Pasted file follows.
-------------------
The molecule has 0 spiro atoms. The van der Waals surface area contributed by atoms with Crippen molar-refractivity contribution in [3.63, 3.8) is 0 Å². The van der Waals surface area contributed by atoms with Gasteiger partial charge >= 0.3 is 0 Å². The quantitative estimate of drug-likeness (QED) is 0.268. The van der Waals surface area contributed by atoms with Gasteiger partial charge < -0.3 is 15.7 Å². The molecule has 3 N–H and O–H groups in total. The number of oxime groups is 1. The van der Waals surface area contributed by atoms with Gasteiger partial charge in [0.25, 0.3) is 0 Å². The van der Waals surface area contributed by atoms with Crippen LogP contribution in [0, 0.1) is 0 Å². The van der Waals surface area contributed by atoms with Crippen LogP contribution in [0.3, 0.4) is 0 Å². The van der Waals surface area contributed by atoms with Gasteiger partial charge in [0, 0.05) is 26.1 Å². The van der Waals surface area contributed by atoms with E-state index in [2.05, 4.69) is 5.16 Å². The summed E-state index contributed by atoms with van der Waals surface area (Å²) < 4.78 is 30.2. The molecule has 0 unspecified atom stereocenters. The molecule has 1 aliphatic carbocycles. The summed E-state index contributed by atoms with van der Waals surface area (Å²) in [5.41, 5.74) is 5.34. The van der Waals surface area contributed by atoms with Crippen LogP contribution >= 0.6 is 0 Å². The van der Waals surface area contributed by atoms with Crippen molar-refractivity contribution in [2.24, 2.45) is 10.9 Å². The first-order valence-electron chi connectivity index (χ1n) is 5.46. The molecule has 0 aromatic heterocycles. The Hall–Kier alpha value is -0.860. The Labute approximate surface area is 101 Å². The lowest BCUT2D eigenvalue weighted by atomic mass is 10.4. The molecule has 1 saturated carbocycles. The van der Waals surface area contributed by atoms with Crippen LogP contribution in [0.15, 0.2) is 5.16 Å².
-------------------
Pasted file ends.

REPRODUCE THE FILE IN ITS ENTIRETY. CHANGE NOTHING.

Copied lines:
The molecule has 0 spiro atoms. The van der Waals surface area contributed by atoms with Crippen molar-refractivity contribution in [3.63, 3.8) is 0 Å². The van der Waals surface area contributed by atoms with Gasteiger partial charge >= 0.3 is 0 Å². The quantitative estimate of drug-likeness (QED) is 0.268. The van der Waals surface area contributed by atoms with Gasteiger partial charge < -0.3 is 15.7 Å². The molecule has 3 N–H and O–H groups in total. The number of oxime groups is 1. The van der Waals surface area contributed by atoms with Gasteiger partial charge in [0.25, 0.3) is 0 Å². The van der Waals surface area contributed by atoms with Crippen LogP contribution in [0, 0.1) is 0 Å². The van der Waals surface area contributed by atoms with Crippen LogP contribution in [0.3, 0.4) is 0 Å². The van der Waals surface area contributed by atoms with Gasteiger partial charge in [0, 0.05) is 26.1 Å². The van der Waals surface area contributed by atoms with E-state index in [2.05, 4.69) is 5.16 Å². The summed E-state index contributed by atoms with van der Waals surface area (Å²) < 4.78 is 30.2. The molecule has 0 unspecified atom stereocenters. The molecule has 1 aliphatic carbocycles. The summed E-state index contributed by atoms with van der Waals surface area (Å²) in [5.41, 5.74) is 5.34. The van der Waals surface area contributed by atoms with Crippen LogP contribution >= 0.6 is 0 Å². The van der Waals surface area contributed by atoms with Crippen molar-refractivity contribution in [2.24, 2.45) is 10.9 Å². The first-order valence-electron chi connectivity index (χ1n) is 5.46. The molecule has 0 aromatic heterocycles. The Hall–Kier alpha value is -0.860. The Labute approximate surface area is 101 Å². The lowest BCUT2D eigenvalue weighted by atomic mass is 10.4. The molecule has 1 saturated carbocycles. The van der Waals surface area contributed by atoms with Crippen LogP contribution in [0.15, 0.2) is 5.16 Å².